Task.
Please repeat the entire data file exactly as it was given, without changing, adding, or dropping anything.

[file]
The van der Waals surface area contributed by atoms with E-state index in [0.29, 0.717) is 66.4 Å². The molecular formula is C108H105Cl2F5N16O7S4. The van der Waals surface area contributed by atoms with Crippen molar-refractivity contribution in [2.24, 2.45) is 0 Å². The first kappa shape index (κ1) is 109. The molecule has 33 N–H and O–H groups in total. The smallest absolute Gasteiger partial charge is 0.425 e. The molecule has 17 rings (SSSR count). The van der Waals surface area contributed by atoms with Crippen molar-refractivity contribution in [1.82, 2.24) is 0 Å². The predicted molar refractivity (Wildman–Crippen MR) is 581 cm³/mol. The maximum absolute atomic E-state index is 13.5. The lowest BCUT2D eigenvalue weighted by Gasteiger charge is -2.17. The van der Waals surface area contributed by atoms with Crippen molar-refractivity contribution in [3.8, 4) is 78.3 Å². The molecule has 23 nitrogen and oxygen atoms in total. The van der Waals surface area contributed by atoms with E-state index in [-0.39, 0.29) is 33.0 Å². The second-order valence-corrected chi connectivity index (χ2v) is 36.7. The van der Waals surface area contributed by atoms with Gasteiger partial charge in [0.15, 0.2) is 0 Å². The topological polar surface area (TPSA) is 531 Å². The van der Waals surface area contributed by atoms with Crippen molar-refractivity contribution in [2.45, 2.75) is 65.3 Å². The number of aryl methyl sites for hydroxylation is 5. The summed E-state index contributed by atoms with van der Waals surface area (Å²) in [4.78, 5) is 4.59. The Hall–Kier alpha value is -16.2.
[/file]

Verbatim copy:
The van der Waals surface area contributed by atoms with E-state index in [0.29, 0.717) is 66.4 Å². The molecular formula is C108H105Cl2F5N16O7S4. The van der Waals surface area contributed by atoms with Crippen molar-refractivity contribution in [2.24, 2.45) is 0 Å². The first kappa shape index (κ1) is 109. The molecule has 33 N–H and O–H groups in total. The smallest absolute Gasteiger partial charge is 0.425 e. The molecule has 17 rings (SSSR count). The van der Waals surface area contributed by atoms with Crippen molar-refractivity contribution in [1.82, 2.24) is 0 Å². The predicted molar refractivity (Wildman–Crippen MR) is 581 cm³/mol. The maximum absolute atomic E-state index is 13.5. The lowest BCUT2D eigenvalue weighted by Gasteiger charge is -2.17. The van der Waals surface area contributed by atoms with Crippen molar-refractivity contribution in [3.8, 4) is 78.3 Å². The molecule has 23 nitrogen and oxygen atoms in total. The van der Waals surface area contributed by atoms with E-state index in [-0.39, 0.29) is 33.0 Å². The second-order valence-corrected chi connectivity index (χ2v) is 36.7. The van der Waals surface area contributed by atoms with Gasteiger partial charge in [0.15, 0.2) is 0 Å². The topological polar surface area (TPSA) is 531 Å². The van der Waals surface area contributed by atoms with Crippen molar-refractivity contribution in [2.45, 2.75) is 65.3 Å². The number of aryl methyl sites for hydroxylation is 5. The summed E-state index contributed by atoms with van der Waals surface area (Å²) in [4.78, 5) is 4.59. The Hall–Kier alpha value is -16.2.